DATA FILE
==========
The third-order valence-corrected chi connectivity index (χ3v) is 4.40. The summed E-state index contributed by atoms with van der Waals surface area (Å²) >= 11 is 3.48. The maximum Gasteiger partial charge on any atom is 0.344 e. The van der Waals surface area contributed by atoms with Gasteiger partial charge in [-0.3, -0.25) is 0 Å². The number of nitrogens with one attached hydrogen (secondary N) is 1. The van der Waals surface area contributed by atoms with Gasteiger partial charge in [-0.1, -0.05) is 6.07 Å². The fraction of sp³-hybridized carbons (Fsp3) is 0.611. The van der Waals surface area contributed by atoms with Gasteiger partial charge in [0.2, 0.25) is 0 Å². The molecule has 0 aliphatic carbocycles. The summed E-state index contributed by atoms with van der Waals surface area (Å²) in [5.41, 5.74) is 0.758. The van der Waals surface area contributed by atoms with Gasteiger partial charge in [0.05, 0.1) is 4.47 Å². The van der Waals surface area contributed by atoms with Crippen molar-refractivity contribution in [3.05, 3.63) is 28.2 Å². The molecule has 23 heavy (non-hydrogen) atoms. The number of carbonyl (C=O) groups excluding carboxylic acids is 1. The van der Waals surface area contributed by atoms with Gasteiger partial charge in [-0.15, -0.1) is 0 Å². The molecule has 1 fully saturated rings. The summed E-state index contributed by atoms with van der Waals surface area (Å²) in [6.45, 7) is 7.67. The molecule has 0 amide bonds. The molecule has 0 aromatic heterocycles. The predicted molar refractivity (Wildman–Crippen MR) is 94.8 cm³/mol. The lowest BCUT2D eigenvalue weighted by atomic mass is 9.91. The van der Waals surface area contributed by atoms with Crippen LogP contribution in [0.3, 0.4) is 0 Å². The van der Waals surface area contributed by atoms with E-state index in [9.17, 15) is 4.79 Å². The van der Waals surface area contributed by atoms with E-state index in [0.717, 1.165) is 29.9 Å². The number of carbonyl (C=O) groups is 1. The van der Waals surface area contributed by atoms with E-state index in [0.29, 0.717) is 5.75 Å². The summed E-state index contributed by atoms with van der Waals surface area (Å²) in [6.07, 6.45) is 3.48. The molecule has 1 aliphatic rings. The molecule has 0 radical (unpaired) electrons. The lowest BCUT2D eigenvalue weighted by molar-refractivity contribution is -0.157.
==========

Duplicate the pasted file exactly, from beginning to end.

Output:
The third-order valence-corrected chi connectivity index (χ3v) is 4.40. The summed E-state index contributed by atoms with van der Waals surface area (Å²) >= 11 is 3.48. The maximum Gasteiger partial charge on any atom is 0.344 e. The van der Waals surface area contributed by atoms with Gasteiger partial charge in [-0.3, -0.25) is 0 Å². The number of nitrogens with one attached hydrogen (secondary N) is 1. The van der Waals surface area contributed by atoms with Gasteiger partial charge in [-0.1, -0.05) is 6.07 Å². The fraction of sp³-hybridized carbons (Fsp3) is 0.611. The van der Waals surface area contributed by atoms with Gasteiger partial charge in [0.2, 0.25) is 0 Å². The molecule has 0 aliphatic carbocycles. The summed E-state index contributed by atoms with van der Waals surface area (Å²) in [5.41, 5.74) is 0.758. The van der Waals surface area contributed by atoms with Gasteiger partial charge in [0.05, 0.1) is 4.47 Å². The van der Waals surface area contributed by atoms with Crippen molar-refractivity contribution in [3.05, 3.63) is 28.2 Å². The molecule has 23 heavy (non-hydrogen) atoms. The number of carbonyl (C=O) groups excluding carboxylic acids is 1. The van der Waals surface area contributed by atoms with Gasteiger partial charge in [-0.15, -0.1) is 0 Å². The molecule has 1 fully saturated rings. The summed E-state index contributed by atoms with van der Waals surface area (Å²) in [6.45, 7) is 7.67. The molecule has 0 amide bonds. The molecule has 0 aromatic heterocycles. The predicted molar refractivity (Wildman–Crippen MR) is 94.8 cm³/mol. The lowest BCUT2D eigenvalue weighted by atomic mass is 9.91. The van der Waals surface area contributed by atoms with Crippen LogP contribution in [0.3, 0.4) is 0 Å². The van der Waals surface area contributed by atoms with E-state index in [9.17, 15) is 4.79 Å². The van der Waals surface area contributed by atoms with E-state index in [0.717, 1.165) is 29.9 Å². The number of carbonyl (C=O) groups is 1. The van der Waals surface area contributed by atoms with E-state index in [0.29, 0.717) is 5.75 Å². The summed E-state index contributed by atoms with van der Waals surface area (Å²) in [6.07, 6.45) is 3.48. The molecule has 1 aliphatic rings. The molecule has 0 radical (unpaired) electrons. The lowest BCUT2D eigenvalue weighted by molar-refractivity contribution is -0.157.